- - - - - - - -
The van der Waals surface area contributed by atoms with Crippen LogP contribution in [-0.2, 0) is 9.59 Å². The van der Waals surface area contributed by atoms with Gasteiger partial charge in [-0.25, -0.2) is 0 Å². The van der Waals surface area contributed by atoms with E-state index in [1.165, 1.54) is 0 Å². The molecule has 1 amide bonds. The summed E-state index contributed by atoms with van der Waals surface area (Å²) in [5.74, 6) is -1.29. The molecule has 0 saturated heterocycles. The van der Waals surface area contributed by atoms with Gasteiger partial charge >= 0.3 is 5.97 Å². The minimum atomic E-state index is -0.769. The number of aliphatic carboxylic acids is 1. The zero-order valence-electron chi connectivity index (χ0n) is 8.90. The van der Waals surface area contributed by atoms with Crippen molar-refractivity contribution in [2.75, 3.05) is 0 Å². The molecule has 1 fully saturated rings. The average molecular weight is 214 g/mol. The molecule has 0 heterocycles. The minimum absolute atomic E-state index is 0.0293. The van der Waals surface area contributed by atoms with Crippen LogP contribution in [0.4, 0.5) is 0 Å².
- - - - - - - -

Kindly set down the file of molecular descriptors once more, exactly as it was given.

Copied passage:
The van der Waals surface area contributed by atoms with Crippen LogP contribution in [-0.2, 0) is 9.59 Å². The van der Waals surface area contributed by atoms with Gasteiger partial charge in [-0.25, -0.2) is 0 Å². The van der Waals surface area contributed by atoms with E-state index in [1.165, 1.54) is 0 Å². The molecule has 1 amide bonds. The summed E-state index contributed by atoms with van der Waals surface area (Å²) in [5.74, 6) is -1.29. The molecule has 0 saturated heterocycles. The van der Waals surface area contributed by atoms with Gasteiger partial charge >= 0.3 is 5.97 Å². The minimum atomic E-state index is -0.769. The number of aliphatic carboxylic acids is 1. The zero-order valence-electron chi connectivity index (χ0n) is 8.90. The van der Waals surface area contributed by atoms with Crippen molar-refractivity contribution in [2.75, 3.05) is 0 Å². The molecule has 1 fully saturated rings. The average molecular weight is 214 g/mol. The molecule has 0 heterocycles. The minimum absolute atomic E-state index is 0.0293. The van der Waals surface area contributed by atoms with Crippen LogP contribution in [0.4, 0.5) is 0 Å².